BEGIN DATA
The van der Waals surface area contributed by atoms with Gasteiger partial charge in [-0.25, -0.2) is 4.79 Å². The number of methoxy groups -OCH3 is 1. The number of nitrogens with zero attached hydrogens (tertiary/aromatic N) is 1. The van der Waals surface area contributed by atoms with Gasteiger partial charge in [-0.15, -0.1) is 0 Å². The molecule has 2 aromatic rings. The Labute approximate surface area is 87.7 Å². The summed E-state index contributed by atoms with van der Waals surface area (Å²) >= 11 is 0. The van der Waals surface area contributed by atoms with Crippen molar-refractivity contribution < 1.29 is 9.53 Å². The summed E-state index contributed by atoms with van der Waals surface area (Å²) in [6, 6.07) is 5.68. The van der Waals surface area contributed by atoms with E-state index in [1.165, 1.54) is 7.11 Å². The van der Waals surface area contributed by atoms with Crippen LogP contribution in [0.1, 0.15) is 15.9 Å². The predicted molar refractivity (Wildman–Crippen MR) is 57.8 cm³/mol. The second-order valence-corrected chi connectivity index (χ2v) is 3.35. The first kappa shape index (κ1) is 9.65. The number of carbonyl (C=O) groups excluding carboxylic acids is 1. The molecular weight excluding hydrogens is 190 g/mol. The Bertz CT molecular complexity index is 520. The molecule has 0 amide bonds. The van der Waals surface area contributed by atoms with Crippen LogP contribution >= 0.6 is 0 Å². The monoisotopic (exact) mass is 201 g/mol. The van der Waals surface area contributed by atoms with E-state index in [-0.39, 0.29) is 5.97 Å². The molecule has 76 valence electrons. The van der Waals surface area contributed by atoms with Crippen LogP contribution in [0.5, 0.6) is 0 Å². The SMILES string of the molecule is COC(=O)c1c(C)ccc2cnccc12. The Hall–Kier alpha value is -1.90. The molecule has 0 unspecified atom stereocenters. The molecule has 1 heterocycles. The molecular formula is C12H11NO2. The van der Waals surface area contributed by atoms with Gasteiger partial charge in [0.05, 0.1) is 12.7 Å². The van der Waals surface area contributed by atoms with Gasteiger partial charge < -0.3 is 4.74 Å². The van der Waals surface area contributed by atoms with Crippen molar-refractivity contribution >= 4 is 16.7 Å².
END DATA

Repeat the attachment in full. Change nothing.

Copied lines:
The van der Waals surface area contributed by atoms with Gasteiger partial charge in [-0.25, -0.2) is 4.79 Å². The number of methoxy groups -OCH3 is 1. The number of nitrogens with zero attached hydrogens (tertiary/aromatic N) is 1. The van der Waals surface area contributed by atoms with Gasteiger partial charge in [-0.15, -0.1) is 0 Å². The molecule has 2 aromatic rings. The Labute approximate surface area is 87.7 Å². The summed E-state index contributed by atoms with van der Waals surface area (Å²) >= 11 is 0. The van der Waals surface area contributed by atoms with Crippen molar-refractivity contribution < 1.29 is 9.53 Å². The summed E-state index contributed by atoms with van der Waals surface area (Å²) in [6, 6.07) is 5.68. The van der Waals surface area contributed by atoms with E-state index in [1.165, 1.54) is 7.11 Å². The van der Waals surface area contributed by atoms with Crippen LogP contribution in [0.1, 0.15) is 15.9 Å². The predicted molar refractivity (Wildman–Crippen MR) is 57.8 cm³/mol. The second-order valence-corrected chi connectivity index (χ2v) is 3.35. The first kappa shape index (κ1) is 9.65. The number of carbonyl (C=O) groups excluding carboxylic acids is 1. The molecular weight excluding hydrogens is 190 g/mol. The Bertz CT molecular complexity index is 520. The molecule has 0 amide bonds. The van der Waals surface area contributed by atoms with Crippen LogP contribution >= 0.6 is 0 Å². The monoisotopic (exact) mass is 201 g/mol. The van der Waals surface area contributed by atoms with E-state index in [-0.39, 0.29) is 5.97 Å². The molecule has 76 valence electrons. The van der Waals surface area contributed by atoms with Crippen LogP contribution in [0.5, 0.6) is 0 Å². The SMILES string of the molecule is COC(=O)c1c(C)ccc2cnccc12. The Hall–Kier alpha value is -1.90. The molecule has 0 unspecified atom stereocenters. The molecule has 1 heterocycles. The molecular formula is C12H11NO2. The van der Waals surface area contributed by atoms with Gasteiger partial charge in [0.05, 0.1) is 12.7 Å². The van der Waals surface area contributed by atoms with Gasteiger partial charge < -0.3 is 4.74 Å². The van der Waals surface area contributed by atoms with Crippen molar-refractivity contribution >= 4 is 16.7 Å².